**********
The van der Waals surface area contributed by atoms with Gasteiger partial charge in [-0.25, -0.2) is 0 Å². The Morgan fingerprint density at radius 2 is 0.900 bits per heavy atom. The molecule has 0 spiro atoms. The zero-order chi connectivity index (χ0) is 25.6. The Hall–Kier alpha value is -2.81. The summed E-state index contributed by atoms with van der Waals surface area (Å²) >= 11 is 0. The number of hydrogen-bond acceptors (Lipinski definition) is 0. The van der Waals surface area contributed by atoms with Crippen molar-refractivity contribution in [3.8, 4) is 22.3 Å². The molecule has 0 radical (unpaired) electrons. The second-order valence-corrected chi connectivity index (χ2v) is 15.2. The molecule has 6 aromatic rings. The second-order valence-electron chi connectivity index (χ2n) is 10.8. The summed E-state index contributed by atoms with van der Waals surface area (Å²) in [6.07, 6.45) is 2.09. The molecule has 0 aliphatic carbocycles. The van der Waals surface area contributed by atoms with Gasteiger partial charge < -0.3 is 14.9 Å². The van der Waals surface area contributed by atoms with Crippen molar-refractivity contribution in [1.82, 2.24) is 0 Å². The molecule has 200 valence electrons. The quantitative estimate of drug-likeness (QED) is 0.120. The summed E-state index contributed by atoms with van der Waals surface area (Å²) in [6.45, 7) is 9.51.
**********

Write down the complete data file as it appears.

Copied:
The van der Waals surface area contributed by atoms with Gasteiger partial charge in [-0.25, -0.2) is 0 Å². The Morgan fingerprint density at radius 2 is 0.900 bits per heavy atom. The molecule has 0 spiro atoms. The zero-order chi connectivity index (χ0) is 25.6. The Hall–Kier alpha value is -2.81. The summed E-state index contributed by atoms with van der Waals surface area (Å²) >= 11 is 0. The number of hydrogen-bond acceptors (Lipinski definition) is 0. The van der Waals surface area contributed by atoms with Crippen molar-refractivity contribution in [3.8, 4) is 22.3 Å². The molecule has 0 radical (unpaired) electrons. The second-order valence-corrected chi connectivity index (χ2v) is 15.2. The molecule has 6 aromatic rings. The second-order valence-electron chi connectivity index (χ2n) is 10.8. The summed E-state index contributed by atoms with van der Waals surface area (Å²) in [6.07, 6.45) is 2.09. The molecule has 0 aliphatic carbocycles. The van der Waals surface area contributed by atoms with Gasteiger partial charge < -0.3 is 14.9 Å². The van der Waals surface area contributed by atoms with Crippen molar-refractivity contribution in [1.82, 2.24) is 0 Å². The molecule has 200 valence electrons. The quantitative estimate of drug-likeness (QED) is 0.120. The summed E-state index contributed by atoms with van der Waals surface area (Å²) in [6.45, 7) is 9.51.